- I'll notice some song being played on one station, that is played on another station within the previous 20 minutes. Or sometimes at the same time. It's most common between 22, 23, 25, and 26... the adult contemporary stations. Sometimes it'll be 8 or 9 overlapping with something in the early-mid 20s. It can get annoying, and happens more often than you'd think.

Good things about XM: genres you wouldn't hear on terrestrial radio. I listen to trance and progressive, they got a station for that. There's a station for metal. A station for just 80s music. Something for pretty much anyone. I have heard Sirius is a little better for music. But, XM stations have the occasional shows which makes up for it. Like special guest DJs who do playlists (esp. common in the hip-hop and dance stations). It has baseball and hockey and some college sports. It had the World Cup last year, dunno if they will again in 2010. It got Live Earth, if anyone wanted to listen to that a few months back.

Overall I like, but some things are kinda bad about it.

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I've had Sirius for 2 years now, and other than MLB, it has everything I could want. The Howard Stern Channels are possibly the best programmed stations on Earth. Other than NPR, I find regular radio unlistenable now. Satellite has better music (pick a genre, any genre), better talk (Left, Right, Sports, women, men, gay, take your pick, it has it all), and Sirius has NFL, NBA, NASCAR, and some NHL games.

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Driving 1500 miles per week +, I have come to consider satellite radio as a necessity. I enjoy NPR and BBC broadcasts as well as the sports broadcasting. I have Sirius, almost went with XM due to MLB, but have been fairly satisfied.

My biggest gripes, if you done have an satellite ready radio in your car or an auxillary audio jack, the FM modulation on the recent receivers are terrible. I constantly have to change the station in my personal car due to poor sound quality. However, my company car has an auxillary jack, and the sound is crystal clear.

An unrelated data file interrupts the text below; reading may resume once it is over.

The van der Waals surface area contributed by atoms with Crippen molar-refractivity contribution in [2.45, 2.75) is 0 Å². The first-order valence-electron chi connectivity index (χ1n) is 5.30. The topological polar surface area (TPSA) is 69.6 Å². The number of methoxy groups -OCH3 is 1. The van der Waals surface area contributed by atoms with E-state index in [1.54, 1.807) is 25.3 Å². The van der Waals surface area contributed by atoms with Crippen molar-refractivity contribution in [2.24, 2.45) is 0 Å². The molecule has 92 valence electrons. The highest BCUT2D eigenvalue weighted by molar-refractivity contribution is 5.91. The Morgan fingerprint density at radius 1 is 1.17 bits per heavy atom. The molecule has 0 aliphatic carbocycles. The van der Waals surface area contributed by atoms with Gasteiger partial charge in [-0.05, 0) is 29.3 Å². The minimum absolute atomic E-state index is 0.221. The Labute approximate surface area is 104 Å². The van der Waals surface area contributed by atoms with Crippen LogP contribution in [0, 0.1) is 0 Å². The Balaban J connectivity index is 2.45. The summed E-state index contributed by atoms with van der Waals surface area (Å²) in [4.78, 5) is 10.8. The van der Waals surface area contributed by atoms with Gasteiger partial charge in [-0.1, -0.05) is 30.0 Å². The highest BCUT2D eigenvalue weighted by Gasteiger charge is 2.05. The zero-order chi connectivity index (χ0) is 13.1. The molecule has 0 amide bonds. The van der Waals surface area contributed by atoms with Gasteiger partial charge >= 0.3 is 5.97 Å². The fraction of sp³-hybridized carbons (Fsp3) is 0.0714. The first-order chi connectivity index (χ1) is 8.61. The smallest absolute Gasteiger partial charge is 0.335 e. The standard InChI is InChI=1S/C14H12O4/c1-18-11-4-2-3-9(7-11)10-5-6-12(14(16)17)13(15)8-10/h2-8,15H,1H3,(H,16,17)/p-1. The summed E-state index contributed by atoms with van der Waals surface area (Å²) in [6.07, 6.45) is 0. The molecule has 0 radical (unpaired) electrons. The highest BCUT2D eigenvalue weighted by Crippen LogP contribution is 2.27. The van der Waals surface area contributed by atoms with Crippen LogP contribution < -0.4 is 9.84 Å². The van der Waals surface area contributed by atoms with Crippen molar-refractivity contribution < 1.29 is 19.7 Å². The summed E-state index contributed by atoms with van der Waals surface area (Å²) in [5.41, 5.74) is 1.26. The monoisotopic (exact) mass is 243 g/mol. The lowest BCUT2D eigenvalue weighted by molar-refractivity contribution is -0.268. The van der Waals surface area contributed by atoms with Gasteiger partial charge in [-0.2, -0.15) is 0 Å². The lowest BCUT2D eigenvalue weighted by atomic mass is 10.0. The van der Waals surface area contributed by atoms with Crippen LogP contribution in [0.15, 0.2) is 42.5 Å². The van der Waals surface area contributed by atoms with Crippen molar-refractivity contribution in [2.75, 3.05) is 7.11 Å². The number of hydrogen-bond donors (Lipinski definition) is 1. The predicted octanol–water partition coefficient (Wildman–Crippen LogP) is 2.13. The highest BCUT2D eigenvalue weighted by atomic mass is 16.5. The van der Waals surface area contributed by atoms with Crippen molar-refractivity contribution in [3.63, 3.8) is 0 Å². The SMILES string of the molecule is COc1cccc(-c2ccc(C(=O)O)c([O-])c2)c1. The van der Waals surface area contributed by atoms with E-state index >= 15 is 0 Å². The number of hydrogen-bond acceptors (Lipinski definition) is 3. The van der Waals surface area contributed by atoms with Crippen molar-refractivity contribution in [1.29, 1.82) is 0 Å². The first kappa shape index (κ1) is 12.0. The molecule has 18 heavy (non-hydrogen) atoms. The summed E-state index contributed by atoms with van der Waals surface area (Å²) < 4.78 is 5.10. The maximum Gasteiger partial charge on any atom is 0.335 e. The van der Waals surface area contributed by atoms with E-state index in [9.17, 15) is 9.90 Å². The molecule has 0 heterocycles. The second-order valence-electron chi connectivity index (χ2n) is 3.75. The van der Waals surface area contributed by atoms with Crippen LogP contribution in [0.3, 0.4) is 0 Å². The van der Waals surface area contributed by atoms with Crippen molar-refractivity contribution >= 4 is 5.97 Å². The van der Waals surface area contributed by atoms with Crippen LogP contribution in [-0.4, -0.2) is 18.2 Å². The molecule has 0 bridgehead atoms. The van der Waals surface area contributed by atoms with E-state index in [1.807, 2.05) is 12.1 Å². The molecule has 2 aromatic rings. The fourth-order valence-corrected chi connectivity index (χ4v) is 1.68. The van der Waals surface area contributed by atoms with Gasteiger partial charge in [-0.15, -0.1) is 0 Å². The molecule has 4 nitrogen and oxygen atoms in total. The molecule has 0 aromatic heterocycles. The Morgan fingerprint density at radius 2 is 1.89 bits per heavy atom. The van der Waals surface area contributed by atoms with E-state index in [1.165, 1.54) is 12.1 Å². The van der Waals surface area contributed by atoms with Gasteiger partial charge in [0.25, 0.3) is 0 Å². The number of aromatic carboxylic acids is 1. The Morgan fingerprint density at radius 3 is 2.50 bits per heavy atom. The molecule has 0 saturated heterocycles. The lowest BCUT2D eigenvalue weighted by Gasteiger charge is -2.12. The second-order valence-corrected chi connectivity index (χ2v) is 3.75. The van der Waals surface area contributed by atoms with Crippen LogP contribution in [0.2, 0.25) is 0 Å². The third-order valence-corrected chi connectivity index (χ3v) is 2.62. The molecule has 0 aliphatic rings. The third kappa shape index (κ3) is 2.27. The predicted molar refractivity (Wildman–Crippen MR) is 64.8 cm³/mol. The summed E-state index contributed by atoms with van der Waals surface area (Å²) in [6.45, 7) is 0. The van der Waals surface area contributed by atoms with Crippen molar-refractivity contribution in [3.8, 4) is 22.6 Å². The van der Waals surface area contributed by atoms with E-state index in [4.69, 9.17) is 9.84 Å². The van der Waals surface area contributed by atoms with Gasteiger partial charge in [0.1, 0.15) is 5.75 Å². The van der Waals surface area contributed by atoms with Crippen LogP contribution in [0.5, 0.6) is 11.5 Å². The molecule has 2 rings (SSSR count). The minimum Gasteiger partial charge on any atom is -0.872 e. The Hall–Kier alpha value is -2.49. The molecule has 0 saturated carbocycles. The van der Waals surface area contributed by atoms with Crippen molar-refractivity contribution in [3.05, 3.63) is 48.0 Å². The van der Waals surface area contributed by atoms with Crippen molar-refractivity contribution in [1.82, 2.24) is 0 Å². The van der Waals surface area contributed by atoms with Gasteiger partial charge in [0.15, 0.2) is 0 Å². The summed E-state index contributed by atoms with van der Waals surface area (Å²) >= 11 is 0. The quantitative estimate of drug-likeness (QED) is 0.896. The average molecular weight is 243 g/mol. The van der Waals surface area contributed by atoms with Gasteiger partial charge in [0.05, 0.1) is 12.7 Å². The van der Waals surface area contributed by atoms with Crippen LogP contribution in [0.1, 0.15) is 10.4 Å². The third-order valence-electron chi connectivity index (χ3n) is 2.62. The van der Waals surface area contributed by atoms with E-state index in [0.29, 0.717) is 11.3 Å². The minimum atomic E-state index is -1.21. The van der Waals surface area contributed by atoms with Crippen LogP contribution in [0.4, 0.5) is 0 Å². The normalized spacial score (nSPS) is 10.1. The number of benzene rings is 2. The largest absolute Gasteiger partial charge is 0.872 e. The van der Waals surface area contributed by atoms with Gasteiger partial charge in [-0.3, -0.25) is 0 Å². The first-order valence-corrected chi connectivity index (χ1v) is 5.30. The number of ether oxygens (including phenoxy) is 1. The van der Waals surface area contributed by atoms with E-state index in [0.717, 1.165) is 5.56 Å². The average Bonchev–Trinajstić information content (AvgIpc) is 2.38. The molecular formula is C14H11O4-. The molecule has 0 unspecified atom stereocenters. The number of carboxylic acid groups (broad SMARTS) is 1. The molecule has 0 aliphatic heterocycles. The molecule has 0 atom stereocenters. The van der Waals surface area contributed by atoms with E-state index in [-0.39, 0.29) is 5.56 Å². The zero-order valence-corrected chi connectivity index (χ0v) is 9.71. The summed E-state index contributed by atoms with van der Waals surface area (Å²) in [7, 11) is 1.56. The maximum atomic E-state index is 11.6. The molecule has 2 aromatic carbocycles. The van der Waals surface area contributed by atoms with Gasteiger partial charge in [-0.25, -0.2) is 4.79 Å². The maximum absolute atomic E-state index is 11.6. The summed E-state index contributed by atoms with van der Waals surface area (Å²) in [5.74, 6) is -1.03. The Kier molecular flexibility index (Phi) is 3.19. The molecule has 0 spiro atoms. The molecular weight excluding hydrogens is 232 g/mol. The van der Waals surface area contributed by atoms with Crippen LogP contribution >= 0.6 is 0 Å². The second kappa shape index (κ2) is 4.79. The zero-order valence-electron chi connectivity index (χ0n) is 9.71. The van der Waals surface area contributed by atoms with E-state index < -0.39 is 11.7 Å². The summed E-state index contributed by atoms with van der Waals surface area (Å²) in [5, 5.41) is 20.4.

Some of the stations, mainly the Top Hits, Dance stations, and new country are bad to have short playlists that get repeated way to many times during a 24 hour period.

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I have Sirius from the fact that I am a subscriber and that Dish Network also streams all of its music channels on it's satellite TV service.

I can't imagine driving in a car without it as FM radio has gotten so bad I just can't listen to it anymore, and it is nothing but endless commercials anyway. We have also had XM by nature of a GM vehicle that we owned for a while, and while I liked it, I prefer the programming on Sirius.

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I have to agree with the gripes about the poor sound quality that can occur if you have to use the FM transmitter. A solution I found for the Sirius FM transmitter was a booster than I acquired out an older Sirius kit from a friend, if you can find such a booster it can improve the tranmission and sound quality quite a bit. I'm not sure if XM has a similar booster, but it might be worth looking for any one on XM.

I also agree its a pain in some areas trying to pick up a dead channel and sometimes annoying to have to change the FM setting on long road trips multiple times. However, considering how much enjoyment I get out satellite radio those issues seem rather minor.

Oddly enough the one area where I could not pick up any dead channels for my satellite radio FM transmitter to work was Clingman's Dome on the TN/NC border. It makes sense, but was unexpected.

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When I upgraded phone two months ago, AT&T gave me a free week trial of XM Radio on my phone. Unfortunately, it didn't have all the stations I was hoping for but a decent amount to at least keep me entertained. I've had XM/Sirius in a few rental cars and always enjoyed the classic rock and jazz stations. I saw a Chrysler commercial yesterday advertising something called "Sirius Backseat TV," a satellite television network for kids.